I was impressed when Chip and Dan Heath wrote their first book, Made to Stick: Why Some Ideas Survive and Others Die. I was more impressed with their second book, Switch: How to Change Things When Change is Hard. Now comes Decisive: How to Make Better Choices in Life and Work. All three volumes are well written, practical, research-based, and filled with engaging, illustrative stories. All three apply well beyond the business audiences for whom they were written.
Some of this seems like basic psychology but often this gets forgotten in the midst of decision-making. Here are examples:
- Avoid the confirmation bias, seeking out information that supports what we want and ignoring or dismissing information that points to the opposite direction.
- Widen your options. Try to avoid either-or decisions. These limit your mental spotlights to two options and cause you to overlook other possibilities. “Until we are forced to dig up new options, we’re likely to stay fixed on the ones we already have.” Always ask the question, “What’s another possibility?”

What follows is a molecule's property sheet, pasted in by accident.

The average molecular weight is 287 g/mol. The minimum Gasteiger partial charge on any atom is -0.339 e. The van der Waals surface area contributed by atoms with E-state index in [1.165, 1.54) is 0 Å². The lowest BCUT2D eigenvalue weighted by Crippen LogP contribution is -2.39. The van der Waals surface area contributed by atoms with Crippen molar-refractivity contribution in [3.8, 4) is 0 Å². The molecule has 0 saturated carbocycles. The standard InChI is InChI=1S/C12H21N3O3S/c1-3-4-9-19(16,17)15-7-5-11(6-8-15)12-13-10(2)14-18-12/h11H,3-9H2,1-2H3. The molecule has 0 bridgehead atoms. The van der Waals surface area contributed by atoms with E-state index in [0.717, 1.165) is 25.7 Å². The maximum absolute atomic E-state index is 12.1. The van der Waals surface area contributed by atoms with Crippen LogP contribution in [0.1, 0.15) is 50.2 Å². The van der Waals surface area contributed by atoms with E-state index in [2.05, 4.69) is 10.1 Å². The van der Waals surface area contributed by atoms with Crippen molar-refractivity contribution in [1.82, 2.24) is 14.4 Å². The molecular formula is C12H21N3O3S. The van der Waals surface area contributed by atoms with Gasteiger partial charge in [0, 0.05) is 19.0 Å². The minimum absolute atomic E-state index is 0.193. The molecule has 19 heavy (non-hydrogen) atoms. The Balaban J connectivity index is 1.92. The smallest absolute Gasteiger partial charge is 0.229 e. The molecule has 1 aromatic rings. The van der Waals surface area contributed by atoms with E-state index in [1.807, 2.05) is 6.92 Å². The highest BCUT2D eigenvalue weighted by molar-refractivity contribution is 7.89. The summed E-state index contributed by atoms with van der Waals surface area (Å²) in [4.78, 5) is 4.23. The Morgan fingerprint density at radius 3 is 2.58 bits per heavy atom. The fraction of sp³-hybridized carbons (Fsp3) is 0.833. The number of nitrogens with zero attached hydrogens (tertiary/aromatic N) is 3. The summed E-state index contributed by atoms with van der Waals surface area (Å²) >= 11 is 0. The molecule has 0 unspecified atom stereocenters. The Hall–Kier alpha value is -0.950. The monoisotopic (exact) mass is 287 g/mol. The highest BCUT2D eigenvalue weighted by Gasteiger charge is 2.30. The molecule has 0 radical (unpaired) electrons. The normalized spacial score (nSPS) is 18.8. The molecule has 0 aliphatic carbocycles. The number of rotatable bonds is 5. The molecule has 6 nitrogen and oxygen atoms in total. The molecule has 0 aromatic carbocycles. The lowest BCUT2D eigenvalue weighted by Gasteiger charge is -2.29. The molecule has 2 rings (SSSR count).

- Give yourself some distance before you decide. This lets you back off from short-term emotions or the manipulations of salespeople pushing for a decision.
- Find others who have faced a similar decision. What was their choice and what can they tell you? Try to find experts or unbiased observers who can broaden your thinking.
- When possible, try things out before committing. This helps provide more information. Consider the student who works for a while in a hospital before committing to medical school.
- Don’t rely too much on interviews or on predictions about the future. They are notoriously inaccurate, even coming from experts.
- Honor your core priorities and values. If you overlook these you risk regretting your decisions later.
I read this book while I was making some potentially long term decisions. The authors’ suggestions guided me in ways that led to conclusions that probably are right.
How have you made good (or not so good) decisions? What would you add to the list or tell to the people you counsel, coach or lead? Please comment.